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Great debate: surgery versus stereotactic radiotherapy for early-stage non-small cell lung cancer
  1. Crispin Hiley1,2,
  2. Ahmed Salem1,3,
  3. Tim Batchelor4,
  4. Fiona McDonald5,
  5. Matthew Evison6,7
  1. 1 CRUK Lung Cancer Centre of Excellence, University College London & The University of Manchester, London & Manchester, UK
  2. 2 Clinical Oncology, University College London Hospitals NHS Foundation Trust, London, UK
  3. 3 Clinical Oncology, Christie NHS Foundation Trust, Manchester, UK
  4. 4 Thoracic Surgery, Bristol Royal Infirmary, Bristol, UK
  5. 5 Clinical Oncology, Royal Marsden NHS Foundation Trust, London, UK
  6. 6 North West Lung Centre, University Hospital South Manchester, Manchester, UK
  7. 7 Institute of Inflammation and Repair, University of Manchester, Manchester, UK
  1. Correspondence to Dr Crispin Hiley, CRUK Lung Cancer Centre of Excellence, University College London, London WC1E 6BT, UK; Crispin.Hiley{at}crick.ac.uk

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Stereotactic ablative radiotherapy (SABR) for primary early-stage non-small cell lung cancer (NSCLC) is a precision therapy given over three to eight fractions, delivering a high dose to the tumour while minimising the dose to surrounding non-malignant tissues. SABR offers several advantages over conventionally fractionated radiotherapy, which is given daily for 4.0–6.5 weeks. Importantly, due to improved radiotherapy conformality, SABR allows a higher biologically effective dose (BED) to be given compared with conventionally fractionated radiotherapy. The increased tumour control using a higher BED was demonstrated recently in the phase III randomised CHISEL trial, which reported significantly reduced local failure rates in patients with peripheral tumours treated with SABR compared with conventionally fractionated radiotherapy (14% vs 31%) and an improvement in overall survival (OS).1 This is reflected in real-world data from the UK National Lung Cancer Audit (NLCA), which showed that the HR for death for those who underwent SABR was 0.69 compared with conventionally fractionated radiotherapy.2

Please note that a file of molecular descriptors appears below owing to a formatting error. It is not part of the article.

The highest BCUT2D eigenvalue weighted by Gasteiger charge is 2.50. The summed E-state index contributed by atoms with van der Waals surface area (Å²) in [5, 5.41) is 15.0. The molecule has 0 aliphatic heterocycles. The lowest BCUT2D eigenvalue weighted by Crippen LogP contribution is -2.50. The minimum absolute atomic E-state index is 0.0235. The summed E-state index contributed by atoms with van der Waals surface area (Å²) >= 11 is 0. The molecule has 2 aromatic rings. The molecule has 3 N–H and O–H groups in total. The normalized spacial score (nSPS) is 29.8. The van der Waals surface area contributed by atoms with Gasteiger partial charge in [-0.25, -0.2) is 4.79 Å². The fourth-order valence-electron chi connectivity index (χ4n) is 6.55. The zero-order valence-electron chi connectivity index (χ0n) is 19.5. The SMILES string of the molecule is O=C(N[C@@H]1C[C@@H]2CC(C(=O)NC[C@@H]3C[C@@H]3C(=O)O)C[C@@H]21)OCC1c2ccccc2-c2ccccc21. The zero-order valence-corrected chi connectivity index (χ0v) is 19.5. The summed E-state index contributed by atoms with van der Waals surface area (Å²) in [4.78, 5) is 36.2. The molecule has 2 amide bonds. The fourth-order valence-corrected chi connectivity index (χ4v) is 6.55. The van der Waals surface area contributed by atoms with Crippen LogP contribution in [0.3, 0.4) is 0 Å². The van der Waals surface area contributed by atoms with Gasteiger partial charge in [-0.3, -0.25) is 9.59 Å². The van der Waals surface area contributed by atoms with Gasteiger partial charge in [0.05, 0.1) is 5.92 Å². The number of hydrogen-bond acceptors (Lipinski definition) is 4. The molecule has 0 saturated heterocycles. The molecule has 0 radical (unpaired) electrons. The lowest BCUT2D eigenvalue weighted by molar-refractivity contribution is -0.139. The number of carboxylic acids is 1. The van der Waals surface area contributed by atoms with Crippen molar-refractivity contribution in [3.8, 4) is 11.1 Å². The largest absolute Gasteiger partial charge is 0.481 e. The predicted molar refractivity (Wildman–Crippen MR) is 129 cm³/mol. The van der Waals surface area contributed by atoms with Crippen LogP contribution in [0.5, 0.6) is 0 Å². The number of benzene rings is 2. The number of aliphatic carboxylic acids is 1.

The current National Institute for Clinical Excellence guidelines recommend that SABR should only be offered to patients who decline or are not suitable or considered at high risk for surgery with lobectomy. While patient preference for surgery or SABR does exist,3 UK patients undergoing SABR are predominantly those felt to be unsuitable for surgery due to frailty and/or the presence of comorbidities. Despite the success of comparing SABR with conventionally fractionated radiotherapy, attempts to objectively compare SABR with surgery have failed with the early closure of several international (STARS and ROSEL) and a UK randomised trial (SABRTOOTH) due to poor recruitment. Other trials comparing surgery and SABR in operable patients with stage I NSCLC are ongoing (NCT02468024, STABLE-MATES, and NCT02984761, VALOR).

In the absence of high-quality data, clinical guidelines are forced to make recommendations based on lower levels of evidence. …

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Footnotes

  • Twitter @matthewevison1

  • Contributors All authors contributed equally to this manuscript.

  • Funding This study was funded by UCLH Biomedical Research Centre.

  • Competing interests None declared.

  • Patient consent for publication Not required.

  • Provenance and peer review Commissioned; internally peer reviewed.

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